ERCP is a common procedure in the management of choledocholithiasis prior to cholecystectomy, and is associated with various, infrequent complications.2,3,11-14 Duodenal hematoma is a rare complication of ERCP and is typically caused by blunt trauma from the endoscope.7,8 The position of the duodenum, with the posterior wall fixed anterior to the vertebral column, a rich submucosal vascular supply, and a lack of well-developed retroperitoneal serosa, make the duodenum susceptible to hematoma formation.9,10 The low rate of occurrence in combination with the typical insidious and vague clinical manifestations of this complication make early detection difficult. Management is typically supportive, requiring patience for the resolution of hematoma.8-10,15 Occasionally, when complicated (i.e., large hematoma or causing biliary obstruction), biliary drainage with or without aspiration and drainage of the hematoma has been reported.7,16
Prior studies have cited a rate of approximately 1% for hemorrhage following ERCP and sphincterotomy.13 Contrary to hematoma, hemorrhage is more likely to present acutely with symptomatic anemia, abdominal pain, hematemesis, or melena. Risk factors for hematoma and hemorrhage include coagulopathy, anticoagulant use within 72 hours of the procedure, local inflammation, observed bleeding at the time of the procedure, and low endoscopist case volume.2,3,13,14 Management of hemorrhage typically includes endoscopic epinephrine or sclerosant injection and electrocauterization.17 When refractory, angioembolization and, very rarely, surgical enterotomy and oversewing are effective in establishing definitive control.17,18
The most effective measure for preventing hemorrhage is avoiding unnecessary sphincterotomies.13,14 Use of a mixed current during sphincterotomy has been shown to decrease bleeding risk compared to pure-cut current. Performing the sphincterotomy along the 11–1 o’clock arc above the major papilla, where there is the least concentration of blood vessels, and prophylactic injection of hypertonic saline-epinephrine proximal to the papilla has also been shown to lower the risk.13,14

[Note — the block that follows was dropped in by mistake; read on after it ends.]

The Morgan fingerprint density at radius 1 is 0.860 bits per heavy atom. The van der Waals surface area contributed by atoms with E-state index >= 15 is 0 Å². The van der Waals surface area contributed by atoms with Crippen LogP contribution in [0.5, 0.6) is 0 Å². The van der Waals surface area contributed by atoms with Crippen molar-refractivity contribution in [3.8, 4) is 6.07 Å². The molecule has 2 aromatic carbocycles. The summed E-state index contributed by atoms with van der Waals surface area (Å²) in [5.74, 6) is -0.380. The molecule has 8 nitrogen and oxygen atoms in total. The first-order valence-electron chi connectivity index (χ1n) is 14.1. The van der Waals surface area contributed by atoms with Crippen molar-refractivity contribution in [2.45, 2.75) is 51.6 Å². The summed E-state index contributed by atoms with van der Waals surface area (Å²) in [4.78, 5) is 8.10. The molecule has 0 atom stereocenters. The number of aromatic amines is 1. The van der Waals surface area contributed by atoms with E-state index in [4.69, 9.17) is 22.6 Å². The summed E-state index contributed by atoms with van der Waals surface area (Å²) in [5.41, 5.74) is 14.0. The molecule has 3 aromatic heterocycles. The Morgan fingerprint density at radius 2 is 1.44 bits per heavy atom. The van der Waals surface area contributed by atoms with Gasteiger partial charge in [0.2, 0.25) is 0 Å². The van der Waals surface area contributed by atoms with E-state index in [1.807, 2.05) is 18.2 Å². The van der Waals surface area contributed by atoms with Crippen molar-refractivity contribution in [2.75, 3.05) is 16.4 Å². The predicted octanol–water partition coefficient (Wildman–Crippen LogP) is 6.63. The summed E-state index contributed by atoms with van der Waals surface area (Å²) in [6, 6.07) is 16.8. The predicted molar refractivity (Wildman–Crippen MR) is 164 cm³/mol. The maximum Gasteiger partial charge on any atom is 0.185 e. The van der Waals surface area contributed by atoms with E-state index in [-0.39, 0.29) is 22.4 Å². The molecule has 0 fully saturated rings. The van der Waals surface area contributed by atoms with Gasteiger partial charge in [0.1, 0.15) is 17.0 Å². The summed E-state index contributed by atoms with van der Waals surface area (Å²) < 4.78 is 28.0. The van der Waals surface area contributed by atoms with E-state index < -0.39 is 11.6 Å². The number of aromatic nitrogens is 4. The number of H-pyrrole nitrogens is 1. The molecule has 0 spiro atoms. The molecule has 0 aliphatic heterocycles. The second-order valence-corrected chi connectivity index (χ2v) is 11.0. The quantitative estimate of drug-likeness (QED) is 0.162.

Despite modifiable risk factors, complications may be unpredictable and unavoidable. To our knowledge, we report the only known case of a ruptured, circumferentially dissecting duodenal hematoma following ERCP. Our patient had gallstones in the CBD, which may have caused local inflammation and hyperemia, but this is common among those undergoing ERCP. She did not have any other significant risk factors for hemorrhage, nor did she have clinically apparent bleeding. Her vague initial postprocedure symptoms followed by an acutely worsening condition including tachycardia, worsening abdominal pain, new-onset fever, and increasing bilirubin levels presented a confusing clinical picture favoring infection rather than ruptured hematoma. Urgent intervention was indicated, and without a gastroenterologist available to perform ERCP, the patient was taken for cholecystectomy and intraoperative cholangiogram. The source was thought to be a delayed pancreaticoduodenal perforating arterial hemorrhage that dissected the duodenal wall rupturing at various locations, thus giving way to partial intra- and extraperitoneal hematoma. However, this was difficult to confirm as bleeding had ceased by the time of the operation, so angiography was not indicated and repeat endoscopy was not preformed. Gastric pyloric exclusion is a rarely performed procedure, most commonly indicated in trauma when the duodenum is so irreparably damaged that diversion is necessary to mitigate patient injury.19 Fortunately, the severity of her illness was recognized in a timely manner and her postoperative course was manageable. Following recovery, the patient and family declined repeat endoscopy and computed tomography angiogram for evaluation of a potential underlying, predisposing lesion.
ERCP remains an effective and relatively safe procedure in the management of biliary and pancreatic disease. As incidence of ERCP continues to rise, it is important to be aware of all possible complications. Clinical vigilance must be maintained even among low-risk patients who develop new symptomatology following the procedure.
Author contributions: E. Weiss wrote the manuscript and is the article guarantor. M. Tadley and M. Kaplan wrote and edited the manuscript. PS Leung edited the manuscript.
Financial disclosure: None to report.
Informed consent was obtained for this case report.
Correspondence: Eric Weiss, Albert Einstein Healthcare Network, 5501 Old York Rd, Klein Building 501, Phildelphia, PA 19130 (firstname.lastname@example.org).
Received Feburary 14, 2017; Accepted March 24, 2017